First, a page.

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(Above: Ahmad Alaadeen plays for Charlie Parker at a 2008 graveside memorial service.)

By Joel Francis
The Daily Record

I grew up in a musical household where classical was the genre of choice. Consequently, I was left to discover everything else on my own.

NPR was my gateway to jazz. The car my parents let me drive in high school didn’t have much that worked (including heat or air conditioning, which ensured I wouldn’t venture too far from home). The radio, however, was fine. On evening drives I switched between KCUR and KANU, both of which had long blocks of jazz into the night.

I couldn’t tell you who was playing at any given moment. If the song didn’t reach me, or the announcers started talking too much I’d hit the button for the other station. Although I didn’t know Mingus from Monk, I did know that this stuff was a heck of a lot better than hearing the same Pink Floyd, Led Zeppelin and Metallica songs for the millionth time on commercial rock stations.

The other jazz fact I knew all too well was that everyone I had heard of was no longer living. Like the classical music my parents enjoyed, the genre was confined to corpses, their legacies entombed with Beethoven and Armstrong.

Ahmad Alaadeen was my entry into jazz as a living art form. My sister told me a “guy who played with Billie Holliday” was having a concert in a church near Paseo and Linwood. I convinced a couple of friends to make the trek with me, and we were all blown away. I can’t remember what he played, but I know he played in a trio and the drummer had the tiniest kit I had ever seen. At most he had four pieces, but he did more with those than any of the rock drummers with mega-kits I had seen.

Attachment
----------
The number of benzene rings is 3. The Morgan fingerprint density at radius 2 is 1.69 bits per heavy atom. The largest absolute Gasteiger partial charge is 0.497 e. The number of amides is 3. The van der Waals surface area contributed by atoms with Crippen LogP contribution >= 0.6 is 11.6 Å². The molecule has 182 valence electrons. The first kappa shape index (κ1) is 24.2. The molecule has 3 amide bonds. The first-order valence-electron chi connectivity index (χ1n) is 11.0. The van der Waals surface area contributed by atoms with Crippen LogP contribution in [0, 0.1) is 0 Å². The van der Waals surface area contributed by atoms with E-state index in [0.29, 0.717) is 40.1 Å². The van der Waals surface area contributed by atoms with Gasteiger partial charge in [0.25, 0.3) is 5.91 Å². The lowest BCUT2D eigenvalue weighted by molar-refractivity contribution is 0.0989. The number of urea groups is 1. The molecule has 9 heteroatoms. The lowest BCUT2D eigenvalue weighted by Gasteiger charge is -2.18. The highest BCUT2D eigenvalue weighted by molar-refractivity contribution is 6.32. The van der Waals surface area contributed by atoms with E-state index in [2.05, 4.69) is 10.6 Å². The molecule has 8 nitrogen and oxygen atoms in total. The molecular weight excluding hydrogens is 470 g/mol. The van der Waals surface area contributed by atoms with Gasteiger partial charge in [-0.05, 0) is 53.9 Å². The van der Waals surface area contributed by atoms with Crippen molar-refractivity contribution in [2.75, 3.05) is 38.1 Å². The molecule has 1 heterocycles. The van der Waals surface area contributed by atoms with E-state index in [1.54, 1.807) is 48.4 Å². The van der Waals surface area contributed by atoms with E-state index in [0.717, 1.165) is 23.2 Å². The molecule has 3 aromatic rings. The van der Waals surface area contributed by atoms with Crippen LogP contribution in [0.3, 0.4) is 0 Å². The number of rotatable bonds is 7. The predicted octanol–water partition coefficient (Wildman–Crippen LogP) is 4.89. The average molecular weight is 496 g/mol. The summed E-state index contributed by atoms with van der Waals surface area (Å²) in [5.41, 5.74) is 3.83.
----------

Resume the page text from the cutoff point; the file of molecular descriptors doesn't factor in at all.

After that show I started paying more attention to jazz shows around town. School prevented me from attending most, but I made it a point to see who had played and check out their music from the library. I also started paying more attention to Kansas City’s role in jazz history. As I did, I realized many of the roads led back to Jay McShann (then still living) and the horn players whom he gave his first jobs: Charlie Parker and Alaadeen. (Both men also shared the same saxophone teacher, Leo Davis.)

It seems strange to say, but I had almost forgotten about that Alaadeen performance until I saw him receive the American Jazz Museum Lifetime Achievement Award last May at the Gem Theater. Clark Terry received the same award that night and, deservedly, most of the attention. Terry, however, only sang two songs and did not play. Alaadeen was right there on the front row of the orchestra, horn in his mouth, blowing several solos during the evening’s tribute to Duke Ellington.

A couple days later, Alaadeen’s neighborhood threw a celebration in his honor. I was able to convince one of my friends who saw Alaadeen with me over a decade before to join our party. As we congratulated Alaadeen on the award, I reminded my friend of that show.